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East of Darwin, Australia’s largest national park – Kakadu – covers around 20,000 square kilometres with a vast biodiversity that includes 33% of the country’s bird species and 25% of its fish species

The region’s varied landscapes extend from coast and estuaries in the north, through floodplains, billabongs and lowlands to rocky ridges and stone country in the south. Kakadu is considered a living cultural landscape – its traditional owners Bininj Mungguy have lived on and tended this country for more than 50,000 years. This exceptional natural beauty and ancient cultural heritage was recognised internationally in 1981 when Kakadu first appeared on the UNESCO World Heritage list. 

Kakadu National Park is a timeless place of extraordinary ecological and biological diversity, supporting  an astonishing array of endemic plants and animals. More than 2,000 plant species have been recorded – many of which have been used by local Aboriginal people for generations as bush foods, medicines and weaving materials.

Sugar gliders, brush-tailed phascogales and northern quolls are just some of the many small mammals that hide during the day in tree-hollows, while brown bandicoots shelter in logs or dense grass, emerging to search for food at night. Some mammals move between habitats in response to changing conditions. During the dry season, dusky rats shelter in the deep cracks of dry floodplain soils, yet when the monsoon rains arrive and flooding begins, they rats move into adjacent woodlands. Of the eight kinds of macropod (kangaroo) found in Kakadu, agile wallabies and antilopine wallaroos are the most common.

Around one-third of Australia’s bats are found in Kakadu. You can spot some of the smaller species flying at dusk to catch insects. The largest bats are flying-foxes, which roost during the day in large noisy colonies in mangroves, paperbark forests and monsoon rainforests. By night they feast on fruit and the nectar of woodland flowers, pollinating flowers and dispersing seeds as they feed. Kakadu's many habitats support more than 280 species of birds, or roughly a third of Australia's bird species. Some birds range over a number of habitats, but many are found in only one environment. 

View suggested itineraries

Key info

  • Ideal for viewing: saltwater crocodile, agile wallaby, antilopine wallaroo, flying fox, sugar glider
  • Where: Northern Territory, Australia

Wildlife trips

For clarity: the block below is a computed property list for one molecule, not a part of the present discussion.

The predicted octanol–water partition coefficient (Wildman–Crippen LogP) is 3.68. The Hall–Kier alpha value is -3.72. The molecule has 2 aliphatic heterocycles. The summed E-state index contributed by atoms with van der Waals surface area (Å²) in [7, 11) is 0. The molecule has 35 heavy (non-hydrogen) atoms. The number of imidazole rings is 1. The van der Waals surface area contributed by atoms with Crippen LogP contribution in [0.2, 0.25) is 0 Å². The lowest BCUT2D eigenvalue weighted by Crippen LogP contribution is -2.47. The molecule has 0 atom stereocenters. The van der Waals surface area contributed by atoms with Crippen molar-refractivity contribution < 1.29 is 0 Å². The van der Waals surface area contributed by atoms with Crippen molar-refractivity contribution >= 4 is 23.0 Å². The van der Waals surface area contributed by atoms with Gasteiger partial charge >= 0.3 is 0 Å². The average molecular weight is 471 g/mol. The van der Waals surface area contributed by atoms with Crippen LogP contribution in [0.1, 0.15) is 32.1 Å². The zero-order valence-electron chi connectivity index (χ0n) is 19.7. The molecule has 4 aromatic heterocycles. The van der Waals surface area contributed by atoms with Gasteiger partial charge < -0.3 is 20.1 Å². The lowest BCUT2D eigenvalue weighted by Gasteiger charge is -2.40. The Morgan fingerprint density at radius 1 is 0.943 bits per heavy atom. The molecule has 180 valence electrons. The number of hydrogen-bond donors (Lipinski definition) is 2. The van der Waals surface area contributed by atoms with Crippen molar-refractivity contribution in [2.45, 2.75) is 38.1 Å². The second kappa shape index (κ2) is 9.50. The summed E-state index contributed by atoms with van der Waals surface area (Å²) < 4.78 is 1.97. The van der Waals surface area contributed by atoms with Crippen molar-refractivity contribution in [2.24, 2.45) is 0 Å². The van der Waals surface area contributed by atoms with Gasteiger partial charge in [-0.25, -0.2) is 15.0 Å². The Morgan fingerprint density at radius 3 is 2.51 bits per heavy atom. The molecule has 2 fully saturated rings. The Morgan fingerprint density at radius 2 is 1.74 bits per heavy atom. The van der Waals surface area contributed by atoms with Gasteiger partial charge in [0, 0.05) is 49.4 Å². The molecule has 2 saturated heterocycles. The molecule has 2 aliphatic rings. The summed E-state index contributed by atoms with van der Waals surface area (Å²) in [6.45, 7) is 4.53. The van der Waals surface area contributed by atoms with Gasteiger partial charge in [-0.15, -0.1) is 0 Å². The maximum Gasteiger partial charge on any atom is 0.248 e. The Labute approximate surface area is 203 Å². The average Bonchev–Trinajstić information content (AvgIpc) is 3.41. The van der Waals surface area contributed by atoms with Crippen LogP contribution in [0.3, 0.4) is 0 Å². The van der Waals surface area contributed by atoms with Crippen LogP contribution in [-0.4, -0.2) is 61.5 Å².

This wildlife location is featured in the following itineraries:

Crocodile & Jabiru Self-drive

This self-drive trip covers the best of the Top End, visiting four national parks: Mary River, Kakadu, Nitmiluk (Katherine Gorge) and Litchfield. Various excursions designed to showcase these iconic locations are included, but there’s still time to do your own thing and arrange activities locally .

  • When to go: Apr-Nov
  • Duration inc. flights: 13 days
  • Price inc. flights: From £3,495 pp
  • Trip type: Tailor-made trip idea

Kakadu Wildlife Bonanza

This special journey through Australia’s tropical Outback – the Top End – is for curious adventurers with a taste for wilderness and wildlife. During your stay in Arnhem Land at Kakadu and Mary River National Parks you’ll walk and visit rock art sites, and learn about the Top End’s remarkable fauna.

  • When to go: Aug
  • Duration inc. flights: 17 days
  • Price inc. flights: From £6,495 pp
  • Trip type: Tailor-made trip idea

Wildlife of Kimberley & Bamurru Plains

The remarkable Kimberley Coast is home to towering waterfalls, rugged outback landscapes, ancient Aboriginal art and abundant wildlife – there is no place on earth quite like the Kimberley, and no better way to discover it than on an unforgettable small ship cruise between Darwin and Broome.

  • When to go: May-Sep
  • Duration inc. flights: 22 days
  • Price inc. flights: From £8,595 pp
  • Trip type: Tailor-made trip idea

Wings over the Top End

Flying over Kakadu National Park, and into Bamurru plains and Arnhem Land, gives you a fantastic bird’s-eye view of the incredibly rich biodiversity. The coastal floodplains of Northern Australia are home to prolific birdlife, while Kakadu and Arnhem Land are the heartland of its indigenous culture.

  • When to go: May-Oct
  • Duration inc. flights: 12 days
  • Price inc. flights: From £5,845 pp
  • Trip type: Tailor-made trip idea
Suggested accommodation options are shown below. Please contact us for further recommendations.

Bamurru Plains Lodge

Bamurru Plains is a luxury lodge on the edge of the Mary River floodplain, close to the coast and the western boundary of Kakadu National Park. This region of exceptional natural beauty and high biodiversity is one of only a few World Heritage Site listed for both its cultural and natural values.

Gagudju Lodge Cooinda

Located right in the heart of Kakadu National Park, the indigenous-owned Gagudju Lodge Cooinda offers 48 spacious air-conditioned rooms where you can relax and re-energise in cool comfort with convenient access to all the park’s attractions and amenities, and enjoy a variety of activities.

Kakadu Crocodile Hotel

From its cool marble foyer to its unique crocodile-shaped exterior representing the area’s most famous inhabitant, Kakadu Crocodile Hotel is a comfortable retreat in a superb location in Kakadu National Park’s wilderness, and an ideal base for exploring the Ubirr, Nourlangie and Jim Jim areas.